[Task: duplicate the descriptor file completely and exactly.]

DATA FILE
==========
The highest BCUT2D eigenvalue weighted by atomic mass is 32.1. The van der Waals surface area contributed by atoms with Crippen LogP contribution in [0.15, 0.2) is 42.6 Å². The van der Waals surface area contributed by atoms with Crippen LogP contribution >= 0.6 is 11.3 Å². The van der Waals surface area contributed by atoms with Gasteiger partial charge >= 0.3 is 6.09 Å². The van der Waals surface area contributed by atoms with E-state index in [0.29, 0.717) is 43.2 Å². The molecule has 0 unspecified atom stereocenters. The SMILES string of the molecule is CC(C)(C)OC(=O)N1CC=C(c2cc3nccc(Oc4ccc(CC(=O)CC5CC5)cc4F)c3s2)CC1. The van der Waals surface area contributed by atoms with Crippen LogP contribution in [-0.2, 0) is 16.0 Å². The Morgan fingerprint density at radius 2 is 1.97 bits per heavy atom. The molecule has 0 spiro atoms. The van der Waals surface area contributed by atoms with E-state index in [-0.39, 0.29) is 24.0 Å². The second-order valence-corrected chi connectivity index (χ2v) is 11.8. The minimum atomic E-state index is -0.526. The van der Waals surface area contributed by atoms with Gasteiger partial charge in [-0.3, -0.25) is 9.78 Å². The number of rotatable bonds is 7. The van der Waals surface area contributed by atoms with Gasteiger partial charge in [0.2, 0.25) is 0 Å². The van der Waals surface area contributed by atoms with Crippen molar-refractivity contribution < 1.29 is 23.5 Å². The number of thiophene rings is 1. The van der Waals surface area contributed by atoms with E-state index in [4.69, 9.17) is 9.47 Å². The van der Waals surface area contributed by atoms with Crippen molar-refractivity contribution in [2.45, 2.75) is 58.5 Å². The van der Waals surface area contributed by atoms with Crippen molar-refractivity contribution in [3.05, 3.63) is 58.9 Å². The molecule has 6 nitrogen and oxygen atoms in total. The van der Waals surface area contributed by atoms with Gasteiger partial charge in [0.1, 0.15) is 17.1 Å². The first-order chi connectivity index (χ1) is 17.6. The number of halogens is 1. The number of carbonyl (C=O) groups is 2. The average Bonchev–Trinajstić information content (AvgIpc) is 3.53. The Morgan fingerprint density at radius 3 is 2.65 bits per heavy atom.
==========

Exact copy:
The highest BCUT2D eigenvalue weighted by atomic mass is 32.1. The van der Waals surface area contributed by atoms with Crippen LogP contribution in [0.15, 0.2) is 42.6 Å². The van der Waals surface area contributed by atoms with Crippen LogP contribution >= 0.6 is 11.3 Å². The van der Waals surface area contributed by atoms with Gasteiger partial charge >= 0.3 is 6.09 Å². The van der Waals surface area contributed by atoms with E-state index in [0.29, 0.717) is 43.2 Å². The molecule has 0 unspecified atom stereocenters. The SMILES string of the molecule is CC(C)(C)OC(=O)N1CC=C(c2cc3nccc(Oc4ccc(CC(=O)CC5CC5)cc4F)c3s2)CC1. The van der Waals surface area contributed by atoms with Crippen LogP contribution in [-0.2, 0) is 16.0 Å². The Morgan fingerprint density at radius 2 is 1.97 bits per heavy atom. The molecule has 0 spiro atoms. The van der Waals surface area contributed by atoms with E-state index in [-0.39, 0.29) is 24.0 Å². The second-order valence-corrected chi connectivity index (χ2v) is 11.8. The minimum atomic E-state index is -0.526. The van der Waals surface area contributed by atoms with Gasteiger partial charge in [-0.3, -0.25) is 9.78 Å². The number of rotatable bonds is 7. The van der Waals surface area contributed by atoms with Gasteiger partial charge in [0.2, 0.25) is 0 Å². The van der Waals surface area contributed by atoms with Crippen molar-refractivity contribution < 1.29 is 23.5 Å². The number of thiophene rings is 1. The van der Waals surface area contributed by atoms with E-state index in [4.69, 9.17) is 9.47 Å². The van der Waals surface area contributed by atoms with Crippen molar-refractivity contribution in [2.45, 2.75) is 58.5 Å². The van der Waals surface area contributed by atoms with Crippen molar-refractivity contribution in [3.05, 3.63) is 58.9 Å². The molecule has 6 nitrogen and oxygen atoms in total. The van der Waals surface area contributed by atoms with Gasteiger partial charge in [0.1, 0.15) is 17.1 Å². The first-order chi connectivity index (χ1) is 17.6. The number of halogens is 1. The number of carbonyl (C=O) groups is 2. The average Bonchev–Trinajstić information content (AvgIpc) is 3.53. The Morgan fingerprint density at radius 3 is 2.65 bits per heavy atom.